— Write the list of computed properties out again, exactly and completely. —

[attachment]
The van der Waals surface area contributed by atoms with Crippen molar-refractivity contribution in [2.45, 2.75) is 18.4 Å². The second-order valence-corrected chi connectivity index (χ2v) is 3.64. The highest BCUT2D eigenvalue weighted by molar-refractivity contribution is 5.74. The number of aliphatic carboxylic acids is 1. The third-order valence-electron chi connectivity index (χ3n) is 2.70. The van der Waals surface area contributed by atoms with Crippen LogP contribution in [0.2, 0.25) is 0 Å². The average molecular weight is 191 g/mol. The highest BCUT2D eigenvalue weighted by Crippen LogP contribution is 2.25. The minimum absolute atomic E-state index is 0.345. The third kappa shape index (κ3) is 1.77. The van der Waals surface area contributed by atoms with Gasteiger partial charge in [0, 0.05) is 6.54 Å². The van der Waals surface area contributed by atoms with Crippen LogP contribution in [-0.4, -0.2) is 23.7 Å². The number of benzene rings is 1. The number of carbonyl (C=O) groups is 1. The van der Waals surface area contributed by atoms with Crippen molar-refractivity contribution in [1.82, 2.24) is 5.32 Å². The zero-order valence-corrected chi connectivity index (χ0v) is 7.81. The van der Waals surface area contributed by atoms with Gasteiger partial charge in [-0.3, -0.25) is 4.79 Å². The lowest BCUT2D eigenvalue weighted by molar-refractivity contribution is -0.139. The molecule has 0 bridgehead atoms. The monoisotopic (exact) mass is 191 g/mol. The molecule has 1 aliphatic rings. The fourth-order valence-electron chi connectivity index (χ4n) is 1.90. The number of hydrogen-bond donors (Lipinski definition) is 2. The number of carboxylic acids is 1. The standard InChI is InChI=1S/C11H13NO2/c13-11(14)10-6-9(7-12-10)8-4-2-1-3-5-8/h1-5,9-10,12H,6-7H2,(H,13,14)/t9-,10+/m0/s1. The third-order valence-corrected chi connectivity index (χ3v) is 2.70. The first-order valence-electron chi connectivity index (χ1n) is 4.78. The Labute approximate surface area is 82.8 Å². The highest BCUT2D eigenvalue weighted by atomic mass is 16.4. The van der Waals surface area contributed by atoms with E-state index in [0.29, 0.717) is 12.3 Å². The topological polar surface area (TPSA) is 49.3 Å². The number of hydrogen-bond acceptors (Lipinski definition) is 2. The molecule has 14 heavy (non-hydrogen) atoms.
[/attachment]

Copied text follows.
The van der Waals surface area contributed by atoms with Crippen molar-refractivity contribution in [2.45, 2.75) is 18.4 Å². The second-order valence-corrected chi connectivity index (χ2v) is 3.64. The highest BCUT2D eigenvalue weighted by molar-refractivity contribution is 5.74. The number of aliphatic carboxylic acids is 1. The third-order valence-electron chi connectivity index (χ3n) is 2.70. The van der Waals surface area contributed by atoms with Crippen LogP contribution in [0.2, 0.25) is 0 Å². The average molecular weight is 191 g/mol. The highest BCUT2D eigenvalue weighted by Crippen LogP contribution is 2.25. The minimum absolute atomic E-state index is 0.345. The third kappa shape index (κ3) is 1.77. The van der Waals surface area contributed by atoms with Gasteiger partial charge in [0, 0.05) is 6.54 Å². The van der Waals surface area contributed by atoms with Crippen LogP contribution in [-0.4, -0.2) is 23.7 Å². The number of benzene rings is 1. The number of carbonyl (C=O) groups is 1. The van der Waals surface area contributed by atoms with Crippen molar-refractivity contribution in [1.82, 2.24) is 5.32 Å². The zero-order valence-corrected chi connectivity index (χ0v) is 7.81. The van der Waals surface area contributed by atoms with Gasteiger partial charge in [-0.3, -0.25) is 4.79 Å². The lowest BCUT2D eigenvalue weighted by molar-refractivity contribution is -0.139. The molecule has 0 bridgehead atoms. The monoisotopic (exact) mass is 191 g/mol. The molecule has 1 aliphatic rings. The fourth-order valence-electron chi connectivity index (χ4n) is 1.90. The number of hydrogen-bond donors (Lipinski definition) is 2. The number of carboxylic acids is 1. The standard InChI is InChI=1S/C11H13NO2/c13-11(14)10-6-9(7-12-10)8-4-2-1-3-5-8/h1-5,9-10,12H,6-7H2,(H,13,14)/t9-,10+/m0/s1. The third-order valence-corrected chi connectivity index (χ3v) is 2.70. The first-order valence-electron chi connectivity index (χ1n) is 4.78. The Labute approximate surface area is 82.8 Å². The highest BCUT2D eigenvalue weighted by atomic mass is 16.4. The van der Waals surface area contributed by atoms with E-state index in [0.29, 0.717) is 12.3 Å². The topological polar surface area (TPSA) is 49.3 Å². The number of hydrogen-bond acceptors (Lipinski definition) is 2. The molecule has 14 heavy (non-hydrogen) atoms.